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Parents Are Getting Vaccinated, So Can We Have Playdates Now?

Since COVID-19 vaccine distribution began in the United States in December, more than 130 million doses have been administered, fully vaccinating over 46 million people or 14 percent of the total U.S. population, according to NPR’s vaccine tracker, which is updated regularly. As more and more people qualify for the vaccine based on their state’s eligibility requirements, parents are getting protected against contracting the virus. The vaccine is not yet authorized for kids under 16, however, leaving American families with some vaccinated and some unvaccinated members, and little idea of when that will change. This is all to say, can our kids have playdates now?! Please?

Well, maybe. CNN Medical Analyst Dr. Leana Wen, an emergency physician and visiting professor of health policy and management at the George Washington University Milken Institute School of Public Health, just weighed in on what to do if you are vaccinated but your kids aren’t.

“For now, while the United States has a high baseline level of coronavirus circulating, it’s best for families with any unvaccinated individuals to see one another outdoors only, with members of different families spaced 6 feet apart,” Dr. Wen told CNN. “If children are playing together and can’t always abide by 6-foot distancing, they should be wearing masks.

“Try to be outdoors at all times,” she added. “If people must be indoors, they should wear masks around one another. And take extra care if your child has underlying medical conditions. Again, mask-wearing for them and everyone around them is really crucial.”

Advice from Harvard Health Publishing agrees: “With infection rates still high in much of the country, it’s best to minimize playdates, or to limit them to a couple of children or families with whom you have been socializing during the pandemic.”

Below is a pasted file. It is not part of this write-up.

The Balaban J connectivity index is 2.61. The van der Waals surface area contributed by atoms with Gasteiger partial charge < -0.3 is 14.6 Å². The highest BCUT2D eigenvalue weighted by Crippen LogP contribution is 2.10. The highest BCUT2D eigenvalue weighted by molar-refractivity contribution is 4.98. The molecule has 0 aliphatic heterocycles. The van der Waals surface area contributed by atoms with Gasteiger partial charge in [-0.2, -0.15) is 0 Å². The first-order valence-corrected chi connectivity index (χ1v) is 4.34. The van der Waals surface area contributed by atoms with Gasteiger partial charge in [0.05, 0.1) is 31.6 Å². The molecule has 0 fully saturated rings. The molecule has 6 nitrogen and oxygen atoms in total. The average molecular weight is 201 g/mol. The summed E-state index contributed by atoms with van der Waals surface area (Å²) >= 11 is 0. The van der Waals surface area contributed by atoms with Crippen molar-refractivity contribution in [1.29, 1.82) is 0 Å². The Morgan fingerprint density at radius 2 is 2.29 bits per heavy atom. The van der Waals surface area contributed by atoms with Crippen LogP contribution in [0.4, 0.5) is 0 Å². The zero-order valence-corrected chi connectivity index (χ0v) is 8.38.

Harvard Health also recommends continuing outdoor playdates only, which is getting easier in most of the country as the spring weather arrives. “Something like going for a bike ride, or a hike, allows you to be together while sharing fewer germs (bringing and using hand sanitizer is still a good idea),” the advice on Harvard Health suggests. “You need to have ground rules, though, about distance and touching, and if you don’t think it’s realistic that your children will follow those rules, then don’t do the playdate even if it is outdoors.”

Similarly to playdates, many families are desperate to have normal birthday parties again, but Dr. Wen says we’re not there yet.

“I’d certainly feel better about a birthday party in which I know that all the parents of children attending have been vaccinated, because the chance of someone there being an asymptomatic carrier of COVID-19 is much decreased,” she told CNN. “Still, given the number of unvaccinated children there, I wouldn’t want to gather indoors. I’d still make sure that the get-together occurs outdoors and that there is at least 6-foot distancing between families. Everyone should be wearing masks. The same goes for playdates, family reunions and other gatherings.”

Sigh. We sort of knew that was the answer, even though we wished it wasn’t. So while parents may want to relax their restrictions on their kids’ activities because we are all just so over it, the reality is we just can’t yet. Better to be safe than sorry, right? In the meantime, it’s a good idea to keep those pods going for your kids, and check in with each other to gauge how safe everyone is still being.

“At this point in the pandemic, we need to move to the concept of weighing risk and then trying to reduce it as much as possible,” said Wen. “Having parents vaccinated is an important step to reducing risk, even if children are not yet vaccinated, but there are still steps that must be taken to protect the kids — and everyone around us — from COVID-19.”

Before you go, check out our gallery on Cute & Stylish Kids Face Masks.

kids face masks

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